You will LOVE that the Residence Inn by Marriott Flagstaff has an indoor pool and a hot tub available for guests to use. The hot tub will be awesome to relax those muscles after hiking all day. Plus the rooms are huge and lavishly decorated. There is a fitness center available if you still have some energy at the end of your Havasu Falls adventure.
There are also several lodges and campgrounds in Grand Canyon National Park, but you’ll need to book them well in advance.
Can I camp at the Havasu Falls trailhead?
The official answer is “No”, but people seem to get away with it especially if you are only planning on sleeping there for a few hours. That being said, the toilets at the parking lot are dirty and smelly and there really isn’t an ideal spot to pitch a tent so we wouldn’t recommend it.
Where is the closest gas station to Havasu Falls?
Both are about 70 miles away – in Peach Springs and at Grand Canyon Caverns.
Is it easy to park at the Havasu Falls trailhead?
There should be plenty of parking for everyone. There are no parking fees and no permit needed (although you should note your license plate number to provide to the check-in office). Do not park in the “no parking” areas or in the road. You can park along the road, just be sure that cars can easily get by you.
Hiking to the Havasu Falls Campground
How long is the hike to the Havasu Falls campground?
You’ll be hiking eight miles to the Supai village where you will check-in, and then an additional two miles to Havasu Falls. It should take 4-6 hours depending on your fitness level.
Is the hike to Havasu Falls challenging?
From the parking lot, you’ll immediately start your descent into the canyon. It’s about a mile and a half of switchbacks to the bottom and the remainder of the hike is flat. This section is hard on your knees on the way in and it’s incredibly steep and challenging on the way out.
Hiking poles will help to make the trek to the bottom of the canyon easier on your knees and will keep you balanced.
What should I pack for Havasu Falls?
Read all about what to pack for Havasu Falls here!
What time should I start hiking to Havasu Falls?
It’s a good idea to get an early start to hike out to Havasu Falls. The parking lot fills up with cars and it’s a more pleasant hike if you’re not doing it in the heat of the day. And the reservation check-in office in the Supai Village is rather slow. If there are people in front of you, you’ll be in for a bit of a wait.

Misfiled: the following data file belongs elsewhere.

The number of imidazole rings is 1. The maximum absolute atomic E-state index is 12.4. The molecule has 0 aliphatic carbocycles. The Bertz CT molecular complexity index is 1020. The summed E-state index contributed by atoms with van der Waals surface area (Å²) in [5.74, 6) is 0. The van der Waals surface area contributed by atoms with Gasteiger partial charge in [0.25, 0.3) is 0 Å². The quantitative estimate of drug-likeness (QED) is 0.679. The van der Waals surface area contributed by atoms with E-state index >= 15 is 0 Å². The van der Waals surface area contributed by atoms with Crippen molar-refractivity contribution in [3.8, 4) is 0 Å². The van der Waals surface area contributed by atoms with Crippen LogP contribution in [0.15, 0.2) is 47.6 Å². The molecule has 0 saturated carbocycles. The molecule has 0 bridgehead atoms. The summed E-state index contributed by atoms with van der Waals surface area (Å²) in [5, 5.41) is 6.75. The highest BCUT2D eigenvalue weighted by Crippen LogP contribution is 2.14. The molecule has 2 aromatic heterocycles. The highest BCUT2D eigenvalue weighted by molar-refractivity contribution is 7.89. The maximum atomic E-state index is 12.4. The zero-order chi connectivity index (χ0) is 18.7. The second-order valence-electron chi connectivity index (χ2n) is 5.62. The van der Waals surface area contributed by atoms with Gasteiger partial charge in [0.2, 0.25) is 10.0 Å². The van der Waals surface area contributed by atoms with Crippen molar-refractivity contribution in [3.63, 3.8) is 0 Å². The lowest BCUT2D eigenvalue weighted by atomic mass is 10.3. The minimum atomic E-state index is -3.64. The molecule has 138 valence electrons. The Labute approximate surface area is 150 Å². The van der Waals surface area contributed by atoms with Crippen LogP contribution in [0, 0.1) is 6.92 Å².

How physically fit do I need to be to do the hike?
That’s a tough question. I consider myself to be in reasonably good physical condition. As such, I found the trek back to the car to be incredibly challenging, especially since the hardest part is at the very end. If you’ve never walked 10 miles at one time in your entire life, this might not be the best time to try. But if you hike or bike or run fairly regularly, you should be totally fine.
Do I need to wear hiking boots?
If you need good ankle support, I would recommend wearing hiking boots. The canyon floor is rocky so you won’t always have stable footing. However, you’ll be hiking in hot weather and hiking boots will make your feet even hotter. Check out our favorite hiking boots and shoe options here.
Is there water along the trail to Havasu Falls?
No! You should bring at least a gallon of water per person for the hike in as you cannot fill up your bottle anywhere along the 8-mile hike to the village.
Are there bathrooms along the trail to Havasu Falls?
No. There are a few porta-potties and compost toilets at the trailhead but none along the trail. Be sure to use one of them before setting off!
Do I have to hike to Havasu Falls?
No, you don’t. If you don’t want to hike in with your heavy pack, you have a few options. First, you can hire a mule to carry your backpack. Mules can carry a maximum of four bags with a maximum bag weight of 32 lbs per bag. If you don’t want to walk, you can ride a horse either to the Supai Village or all the way to the campground. The maximum body weight to ride is 250 lbs and you’ll need to have at least some prior riding experience. You’ll need to reserve at least one week before your trip on the Havasupai website.
Keep in mind that there is some debate as to how well the mules and horses are treated. You should do your research prior to selecting this option.
Another option is to book a helicopter ride from the Hualapai Hilltop to the Supai Village. The flight only takes about 10 minutes but they don’t run every day, and flights are dependent on weather conditions. Contact Airwest Helicopters for more information. They are on a first-come, first-served basis and members of the Havasupai Tribe get priority. So get there early and expect a wait. There are also size and weight restrictions on your baggage.
Can I bring my dog to Havasu Falls?
No. Dogs and other animals are not allowed at Havasu Falls.
How do I reserve a pack mule?
This is new for 2019 – all pack mule reservations must be made online. After making your campground reservation, you will have the opportunity to put in a waitlist request for a pack mule. There are new care standards so there may be fewer pack mules. If you don’t put in an immediate waitlist request, it’s unlikely that you’ll get a mule.